Thursday, September 10, 2015

Things to do in Rowan County that doesn't involve Kim Davis

I am certain most of you have heard of Kim Davis and Rowan county at this point. As so often the case when Kentucky is the focus of the news, old stereotypes have been brought up, Mrs. Davis hasn't done a lot to improve Kentucky's image with the rest of the world. But Kim Davis isn't Rowan county. I have mentioned this area a time or two on the blog. Morehead, and Rowan county is a delightful place, snuggled into the hills, a place where you can experience world class hiking, mountain biking and fishing, in a charming small town environment.

Sheltowee Trace National Recreation Trail stretches 307 miles from Burnt Mill Bridge Trail Head in Tennessee to Rowan County. A portion of the trail runs through downtown Morehead. The trail, which bares the name pioneer Daniel Boone was given by Chief Blackfish passes through 4 recreational parks,  Daniel Boone National Forest, Big South Fork National River and Recreation Area, Cumberland Falls State Resort Park, Natural Bridge State Resort Park, and two large recreation lakes, Cave Run Lake and Laurel Lake.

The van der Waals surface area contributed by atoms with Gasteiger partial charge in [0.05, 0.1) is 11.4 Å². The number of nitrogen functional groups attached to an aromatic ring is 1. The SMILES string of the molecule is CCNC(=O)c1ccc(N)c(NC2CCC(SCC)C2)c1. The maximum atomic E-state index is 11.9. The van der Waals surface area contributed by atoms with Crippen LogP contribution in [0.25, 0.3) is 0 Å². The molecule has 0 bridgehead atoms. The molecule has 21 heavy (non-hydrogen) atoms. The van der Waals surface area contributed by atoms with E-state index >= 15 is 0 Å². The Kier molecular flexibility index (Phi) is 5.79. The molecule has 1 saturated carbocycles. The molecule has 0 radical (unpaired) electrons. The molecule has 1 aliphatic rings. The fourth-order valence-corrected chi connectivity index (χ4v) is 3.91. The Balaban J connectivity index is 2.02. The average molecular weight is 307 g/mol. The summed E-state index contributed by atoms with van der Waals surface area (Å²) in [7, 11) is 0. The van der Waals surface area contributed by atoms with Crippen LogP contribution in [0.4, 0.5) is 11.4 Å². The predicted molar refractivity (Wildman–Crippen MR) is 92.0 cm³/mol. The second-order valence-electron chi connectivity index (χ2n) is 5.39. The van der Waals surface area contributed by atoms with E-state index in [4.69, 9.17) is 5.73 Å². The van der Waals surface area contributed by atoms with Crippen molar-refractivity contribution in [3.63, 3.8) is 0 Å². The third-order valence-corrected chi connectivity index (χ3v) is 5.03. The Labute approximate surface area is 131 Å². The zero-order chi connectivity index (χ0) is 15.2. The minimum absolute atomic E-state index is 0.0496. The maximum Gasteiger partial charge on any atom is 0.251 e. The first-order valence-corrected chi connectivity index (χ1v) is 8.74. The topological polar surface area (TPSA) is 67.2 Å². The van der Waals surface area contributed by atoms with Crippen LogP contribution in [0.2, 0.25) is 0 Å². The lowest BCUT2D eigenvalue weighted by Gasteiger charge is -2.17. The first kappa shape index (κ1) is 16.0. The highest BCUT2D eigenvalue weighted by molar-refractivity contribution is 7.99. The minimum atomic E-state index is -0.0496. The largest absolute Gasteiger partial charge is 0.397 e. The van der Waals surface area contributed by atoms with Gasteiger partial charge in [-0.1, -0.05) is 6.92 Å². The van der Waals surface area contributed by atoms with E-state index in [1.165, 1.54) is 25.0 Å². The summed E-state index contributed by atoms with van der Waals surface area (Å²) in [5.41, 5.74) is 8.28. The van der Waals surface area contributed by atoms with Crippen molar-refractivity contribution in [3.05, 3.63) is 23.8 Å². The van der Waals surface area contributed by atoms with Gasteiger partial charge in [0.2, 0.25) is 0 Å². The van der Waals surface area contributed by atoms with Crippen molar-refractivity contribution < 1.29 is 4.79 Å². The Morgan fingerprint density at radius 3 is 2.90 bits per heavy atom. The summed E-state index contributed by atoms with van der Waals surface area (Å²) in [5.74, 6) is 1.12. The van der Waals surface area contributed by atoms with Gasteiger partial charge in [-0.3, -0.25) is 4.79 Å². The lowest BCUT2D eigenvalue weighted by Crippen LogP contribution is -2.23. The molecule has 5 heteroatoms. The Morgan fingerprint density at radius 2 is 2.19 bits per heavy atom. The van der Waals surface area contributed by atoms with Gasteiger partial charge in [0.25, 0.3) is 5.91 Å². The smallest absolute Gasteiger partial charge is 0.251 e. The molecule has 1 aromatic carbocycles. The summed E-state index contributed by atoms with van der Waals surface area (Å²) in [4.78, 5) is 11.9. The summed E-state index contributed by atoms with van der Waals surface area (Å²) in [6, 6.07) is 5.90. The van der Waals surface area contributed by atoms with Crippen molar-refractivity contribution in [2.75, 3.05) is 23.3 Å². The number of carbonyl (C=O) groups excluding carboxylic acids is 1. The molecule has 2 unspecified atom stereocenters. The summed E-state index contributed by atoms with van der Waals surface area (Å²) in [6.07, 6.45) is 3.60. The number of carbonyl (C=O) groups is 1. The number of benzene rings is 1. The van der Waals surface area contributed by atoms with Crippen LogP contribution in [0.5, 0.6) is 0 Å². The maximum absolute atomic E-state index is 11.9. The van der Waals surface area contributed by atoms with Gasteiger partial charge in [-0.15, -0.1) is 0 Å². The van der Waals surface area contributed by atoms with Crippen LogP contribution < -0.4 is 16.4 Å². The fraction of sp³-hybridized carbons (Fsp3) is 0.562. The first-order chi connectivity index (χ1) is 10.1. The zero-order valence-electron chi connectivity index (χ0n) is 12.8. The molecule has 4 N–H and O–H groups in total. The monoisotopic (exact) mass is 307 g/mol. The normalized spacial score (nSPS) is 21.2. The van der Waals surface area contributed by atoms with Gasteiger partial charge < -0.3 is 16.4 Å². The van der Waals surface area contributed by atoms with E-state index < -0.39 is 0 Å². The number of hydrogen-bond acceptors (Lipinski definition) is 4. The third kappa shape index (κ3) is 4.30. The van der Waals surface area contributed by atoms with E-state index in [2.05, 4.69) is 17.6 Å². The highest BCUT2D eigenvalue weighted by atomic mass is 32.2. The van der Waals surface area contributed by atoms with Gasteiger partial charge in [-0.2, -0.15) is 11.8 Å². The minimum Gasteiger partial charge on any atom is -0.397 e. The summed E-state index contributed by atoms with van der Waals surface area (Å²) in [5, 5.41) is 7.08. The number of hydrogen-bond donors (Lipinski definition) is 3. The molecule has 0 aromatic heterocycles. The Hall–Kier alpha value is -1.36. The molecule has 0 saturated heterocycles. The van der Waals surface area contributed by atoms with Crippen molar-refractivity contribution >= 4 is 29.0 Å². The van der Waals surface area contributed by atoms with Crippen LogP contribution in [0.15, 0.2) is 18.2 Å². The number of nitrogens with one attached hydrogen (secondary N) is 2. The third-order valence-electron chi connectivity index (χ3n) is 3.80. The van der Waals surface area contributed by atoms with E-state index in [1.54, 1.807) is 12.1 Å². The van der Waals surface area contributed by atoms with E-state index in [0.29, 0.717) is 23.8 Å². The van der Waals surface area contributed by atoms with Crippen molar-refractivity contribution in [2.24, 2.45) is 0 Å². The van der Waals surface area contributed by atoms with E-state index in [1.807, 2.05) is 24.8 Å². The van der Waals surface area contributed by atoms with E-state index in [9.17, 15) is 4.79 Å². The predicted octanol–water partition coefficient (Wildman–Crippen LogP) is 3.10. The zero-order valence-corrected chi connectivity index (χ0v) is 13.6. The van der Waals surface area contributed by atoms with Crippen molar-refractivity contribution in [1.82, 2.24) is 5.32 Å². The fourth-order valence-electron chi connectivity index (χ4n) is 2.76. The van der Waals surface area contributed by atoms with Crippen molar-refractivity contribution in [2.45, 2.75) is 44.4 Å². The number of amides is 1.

Cave Run Lake, a 8,270-acre reservoir lake in the Daniel Boone National Forest bills itself as the Muskie Fishing Capital of the World. The largest muskie caught in Kentucky was caught at Cave Run. Numerous hiking trails, a large man made beach area expansive playground makes Cave Run a big hit with locals. The lake also makes for a very nice spot to watch meteor showers.

Morehead Arts and Eats Fest, over 60 vendors line main street on Saturday, September 19 from 11:00 a.m. to 4:00 p.m. This is the prefect event to pick up unique, one-of-a-kind arts and crafts for the upcoming holidays. The food vendors are second to none, you can usually find one or two local Amish and Mennonite families selling dried apple pies, apple butter and fresh bread. 

Cave Run Storytelling Festival, September 25-26, 2015

Large tents dot the shore line of Cave Run Lake, deep in the heart of Daniel Boone National Forest. A prefect setting for the countries best storytellers. For the past 17 years this festival has strives to keep the Appalachian tradition of storytelling alive. 

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